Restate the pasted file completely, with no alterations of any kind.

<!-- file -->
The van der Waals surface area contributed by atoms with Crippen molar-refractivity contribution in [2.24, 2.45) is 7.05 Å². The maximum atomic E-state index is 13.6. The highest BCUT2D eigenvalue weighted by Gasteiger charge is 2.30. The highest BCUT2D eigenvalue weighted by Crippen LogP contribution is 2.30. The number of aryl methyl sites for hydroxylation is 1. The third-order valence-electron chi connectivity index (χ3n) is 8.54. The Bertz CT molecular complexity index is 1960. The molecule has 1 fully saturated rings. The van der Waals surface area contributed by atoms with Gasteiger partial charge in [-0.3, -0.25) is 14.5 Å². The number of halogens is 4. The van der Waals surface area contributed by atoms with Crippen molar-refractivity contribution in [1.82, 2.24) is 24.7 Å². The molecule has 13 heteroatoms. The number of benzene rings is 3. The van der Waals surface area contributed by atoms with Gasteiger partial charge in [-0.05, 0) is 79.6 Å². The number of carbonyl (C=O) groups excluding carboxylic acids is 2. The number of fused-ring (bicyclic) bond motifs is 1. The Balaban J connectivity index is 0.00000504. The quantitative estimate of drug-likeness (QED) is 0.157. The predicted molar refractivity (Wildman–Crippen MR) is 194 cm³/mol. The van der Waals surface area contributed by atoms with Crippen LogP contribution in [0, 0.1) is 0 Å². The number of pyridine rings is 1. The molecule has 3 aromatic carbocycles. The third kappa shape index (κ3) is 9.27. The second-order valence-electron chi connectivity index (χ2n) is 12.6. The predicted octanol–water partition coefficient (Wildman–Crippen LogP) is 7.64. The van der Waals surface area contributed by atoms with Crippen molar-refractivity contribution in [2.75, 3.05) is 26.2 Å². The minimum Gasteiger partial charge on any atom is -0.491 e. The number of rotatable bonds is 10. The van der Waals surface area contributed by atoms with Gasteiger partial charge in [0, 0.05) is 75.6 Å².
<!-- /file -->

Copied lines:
The van der Waals surface area contributed by atoms with Crippen molar-refractivity contribution in [2.24, 2.45) is 7.05 Å². The maximum atomic E-state index is 13.6. The highest BCUT2D eigenvalue weighted by Gasteiger charge is 2.30. The highest BCUT2D eigenvalue weighted by Crippen LogP contribution is 2.30. The number of aryl methyl sites for hydroxylation is 1. The third-order valence-electron chi connectivity index (χ3n) is 8.54. The Bertz CT molecular complexity index is 1960. The molecule has 1 fully saturated rings. The van der Waals surface area contributed by atoms with Gasteiger partial charge in [-0.3, -0.25) is 14.5 Å². The number of halogens is 4. The van der Waals surface area contributed by atoms with Crippen molar-refractivity contribution in [1.82, 2.24) is 24.7 Å². The molecule has 13 heteroatoms. The number of benzene rings is 3. The van der Waals surface area contributed by atoms with Gasteiger partial charge in [-0.05, 0) is 79.6 Å². The number of carbonyl (C=O) groups excluding carboxylic acids is 2. The number of fused-ring (bicyclic) bond motifs is 1. The Balaban J connectivity index is 0.00000504. The quantitative estimate of drug-likeness (QED) is 0.157. The predicted molar refractivity (Wildman–Crippen MR) is 194 cm³/mol. The van der Waals surface area contributed by atoms with Crippen LogP contribution in [0, 0.1) is 0 Å². The number of pyridine rings is 1. The molecule has 3 aromatic carbocycles. The third kappa shape index (κ3) is 9.27. The second-order valence-electron chi connectivity index (χ2n) is 12.6. The predicted octanol–water partition coefficient (Wildman–Crippen LogP) is 7.64. The van der Waals surface area contributed by atoms with Crippen molar-refractivity contribution in [2.75, 3.05) is 26.2 Å². The minimum Gasteiger partial charge on any atom is -0.491 e. The number of rotatable bonds is 10. The van der Waals surface area contributed by atoms with Gasteiger partial charge in [0, 0.05) is 75.6 Å².